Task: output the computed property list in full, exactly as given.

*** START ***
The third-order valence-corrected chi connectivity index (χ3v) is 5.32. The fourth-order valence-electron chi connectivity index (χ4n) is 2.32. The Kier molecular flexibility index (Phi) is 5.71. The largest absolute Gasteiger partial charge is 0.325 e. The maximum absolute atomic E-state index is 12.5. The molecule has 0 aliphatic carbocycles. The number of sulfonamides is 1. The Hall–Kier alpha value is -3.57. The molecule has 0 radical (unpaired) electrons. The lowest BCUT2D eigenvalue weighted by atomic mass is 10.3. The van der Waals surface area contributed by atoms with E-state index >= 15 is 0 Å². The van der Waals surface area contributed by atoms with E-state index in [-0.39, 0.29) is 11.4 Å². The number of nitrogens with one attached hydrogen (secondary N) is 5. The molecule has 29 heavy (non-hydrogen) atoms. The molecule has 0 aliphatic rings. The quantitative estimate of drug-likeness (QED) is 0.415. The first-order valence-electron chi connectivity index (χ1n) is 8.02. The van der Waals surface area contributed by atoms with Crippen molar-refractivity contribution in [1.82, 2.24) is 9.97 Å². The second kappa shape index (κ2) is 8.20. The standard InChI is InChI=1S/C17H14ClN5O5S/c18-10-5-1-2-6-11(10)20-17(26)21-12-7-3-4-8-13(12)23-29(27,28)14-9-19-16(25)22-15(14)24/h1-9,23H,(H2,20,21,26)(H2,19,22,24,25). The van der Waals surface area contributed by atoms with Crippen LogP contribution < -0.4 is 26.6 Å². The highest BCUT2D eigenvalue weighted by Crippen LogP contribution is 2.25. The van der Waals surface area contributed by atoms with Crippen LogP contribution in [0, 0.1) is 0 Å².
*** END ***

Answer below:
The third-order valence-corrected chi connectivity index (χ3v) is 5.32. The fourth-order valence-electron chi connectivity index (χ4n) is 2.32. The Kier molecular flexibility index (Phi) is 5.71. The largest absolute Gasteiger partial charge is 0.325 e. The maximum absolute atomic E-state index is 12.5. The molecule has 0 aliphatic carbocycles. The number of sulfonamides is 1. The Hall–Kier alpha value is -3.57. The molecule has 0 radical (unpaired) electrons. The lowest BCUT2D eigenvalue weighted by atomic mass is 10.3. The van der Waals surface area contributed by atoms with E-state index >= 15 is 0 Å². The van der Waals surface area contributed by atoms with E-state index in [-0.39, 0.29) is 11.4 Å². The number of nitrogens with one attached hydrogen (secondary N) is 5. The molecule has 29 heavy (non-hydrogen) atoms. The molecule has 0 aliphatic rings. The quantitative estimate of drug-likeness (QED) is 0.415. The first-order valence-electron chi connectivity index (χ1n) is 8.02. The van der Waals surface area contributed by atoms with Crippen molar-refractivity contribution in [1.82, 2.24) is 9.97 Å². The second kappa shape index (κ2) is 8.20. The standard InChI is InChI=1S/C17H14ClN5O5S/c18-10-5-1-2-6-11(10)20-17(26)21-12-7-3-4-8-13(12)23-29(27,28)14-9-19-16(25)22-15(14)24/h1-9,23H,(H2,20,21,26)(H2,19,22,24,25). The van der Waals surface area contributed by atoms with Crippen LogP contribution < -0.4 is 26.6 Å². The highest BCUT2D eigenvalue weighted by Crippen LogP contribution is 2.25. The van der Waals surface area contributed by atoms with Crippen LogP contribution in [0, 0.1) is 0 Å².